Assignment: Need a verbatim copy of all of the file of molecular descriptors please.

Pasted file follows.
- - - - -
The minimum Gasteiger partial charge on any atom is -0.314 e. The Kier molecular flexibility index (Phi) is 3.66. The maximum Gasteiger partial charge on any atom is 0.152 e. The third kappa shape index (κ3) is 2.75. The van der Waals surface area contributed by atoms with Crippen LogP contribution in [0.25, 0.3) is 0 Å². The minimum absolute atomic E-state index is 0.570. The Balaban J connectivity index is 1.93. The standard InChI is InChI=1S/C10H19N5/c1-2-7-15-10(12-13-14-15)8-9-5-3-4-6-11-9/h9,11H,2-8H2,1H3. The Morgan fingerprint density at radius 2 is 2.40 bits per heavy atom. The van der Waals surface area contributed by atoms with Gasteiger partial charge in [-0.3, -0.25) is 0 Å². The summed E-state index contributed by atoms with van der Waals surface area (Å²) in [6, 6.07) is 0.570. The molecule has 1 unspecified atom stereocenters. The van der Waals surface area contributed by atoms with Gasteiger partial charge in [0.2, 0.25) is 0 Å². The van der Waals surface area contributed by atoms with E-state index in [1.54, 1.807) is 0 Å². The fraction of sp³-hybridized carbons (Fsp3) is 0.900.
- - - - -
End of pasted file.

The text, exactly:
The minimum Gasteiger partial charge on any atom is -0.314 e. The Kier molecular flexibility index (Phi) is 3.66. The maximum Gasteiger partial charge on any atom is 0.152 e. The third kappa shape index (κ3) is 2.75. The van der Waals surface area contributed by atoms with Crippen LogP contribution in [0.25, 0.3) is 0 Å². The minimum absolute atomic E-state index is 0.570. The Balaban J connectivity index is 1.93. The standard InChI is InChI=1S/C10H19N5/c1-2-7-15-10(12-13-14-15)8-9-5-3-4-6-11-9/h9,11H,2-8H2,1H3. The Morgan fingerprint density at radius 2 is 2.40 bits per heavy atom. The van der Waals surface area contributed by atoms with Gasteiger partial charge in [-0.3, -0.25) is 0 Å². The summed E-state index contributed by atoms with van der Waals surface area (Å²) in [6, 6.07) is 0.570. The molecule has 1 unspecified atom stereocenters. The van der Waals surface area contributed by atoms with Gasteiger partial charge in [0.2, 0.25) is 0 Å². The van der Waals surface area contributed by atoms with E-state index in [1.54, 1.807) is 0 Å². The fraction of sp³-hybridized carbons (Fsp3) is 0.900.